Equally interesting with the city are its people. They are a curious mixture of Jersey and Maryland families. Every soul there is more or less directly connected with the oyster business, save only the trainmen employed by the railroad. The men dress in long-legged rubber boots, twilled cotton overalls, and jackets, sou'westers, which they wear on their heads at this season with the flannel or lining side out. They are all expert boatmen, boat builders, and sail makers; they can and do tong, dredge, and cull oysters to a man. They wear their beards full, their faces are red, their hands hard, and their manners bluff. They never lock their doors at night, because there is not a man there who would steal money, though they do say that unaccountable mistakes are made when gathering the oyster harvest, by which under-water farm lines are crossed and the reaper gathers where he did not sow. The women dress in calico and they wear sun bonnets made of the same low-priced material. They are a handsome lot, however, old or young, calico or no calico.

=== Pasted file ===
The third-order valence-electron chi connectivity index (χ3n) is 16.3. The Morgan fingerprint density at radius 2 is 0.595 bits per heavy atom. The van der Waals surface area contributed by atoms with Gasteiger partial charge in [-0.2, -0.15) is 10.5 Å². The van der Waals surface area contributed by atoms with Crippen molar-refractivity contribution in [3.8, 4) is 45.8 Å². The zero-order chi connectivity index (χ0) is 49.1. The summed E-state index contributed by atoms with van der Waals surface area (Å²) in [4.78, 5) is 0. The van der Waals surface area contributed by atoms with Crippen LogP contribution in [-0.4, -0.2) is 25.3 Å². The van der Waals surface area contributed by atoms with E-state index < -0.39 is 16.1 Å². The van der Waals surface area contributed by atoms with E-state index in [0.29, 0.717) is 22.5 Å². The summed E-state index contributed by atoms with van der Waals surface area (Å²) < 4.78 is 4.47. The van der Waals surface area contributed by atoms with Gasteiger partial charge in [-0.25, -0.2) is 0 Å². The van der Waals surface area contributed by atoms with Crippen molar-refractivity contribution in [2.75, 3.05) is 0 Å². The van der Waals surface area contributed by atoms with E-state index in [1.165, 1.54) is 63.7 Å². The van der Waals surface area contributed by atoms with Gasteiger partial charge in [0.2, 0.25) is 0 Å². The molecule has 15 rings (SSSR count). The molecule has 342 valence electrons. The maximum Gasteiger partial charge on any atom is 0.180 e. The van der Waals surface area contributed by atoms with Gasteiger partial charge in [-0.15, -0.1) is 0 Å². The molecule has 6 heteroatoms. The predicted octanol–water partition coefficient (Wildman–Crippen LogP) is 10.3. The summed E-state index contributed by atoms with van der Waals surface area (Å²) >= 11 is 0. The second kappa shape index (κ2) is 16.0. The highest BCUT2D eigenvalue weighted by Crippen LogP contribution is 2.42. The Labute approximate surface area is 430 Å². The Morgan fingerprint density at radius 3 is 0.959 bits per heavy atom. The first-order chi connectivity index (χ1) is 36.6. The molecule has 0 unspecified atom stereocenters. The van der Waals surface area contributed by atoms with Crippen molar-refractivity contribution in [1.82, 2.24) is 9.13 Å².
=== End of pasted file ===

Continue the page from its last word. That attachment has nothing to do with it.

To look at the people, men and women, as they go about the streets, a stranger would say they were a contented lot of laborers working at a dollar a day or thereabouts. Their dress and their homes are about like what may be found among American laborers in New England villages.

But let the stranger go into the store of Postmaster Bill Gibbs after the passenger train arrives at 2 o'clock in the afternoon, and watch the distribution of the mail. It is an astonishing mail for such a looking town. A dozen men in their rough clothes are awaiting it, and the letters are passed over the counter as they answer their names. They open the envelopes, which have the names of well-known wholesale oyster dealers in New York and Philadelphia printed on the corners and from half of them out drop checks and statements comforting to look upon. When the mail has been delivered and the men have hurried away, a talk with Mr. Gibbs shows that for a dozen men who have been there in brown-twilled overalls and long-legged boots, the average income is not far from $7,000 a year.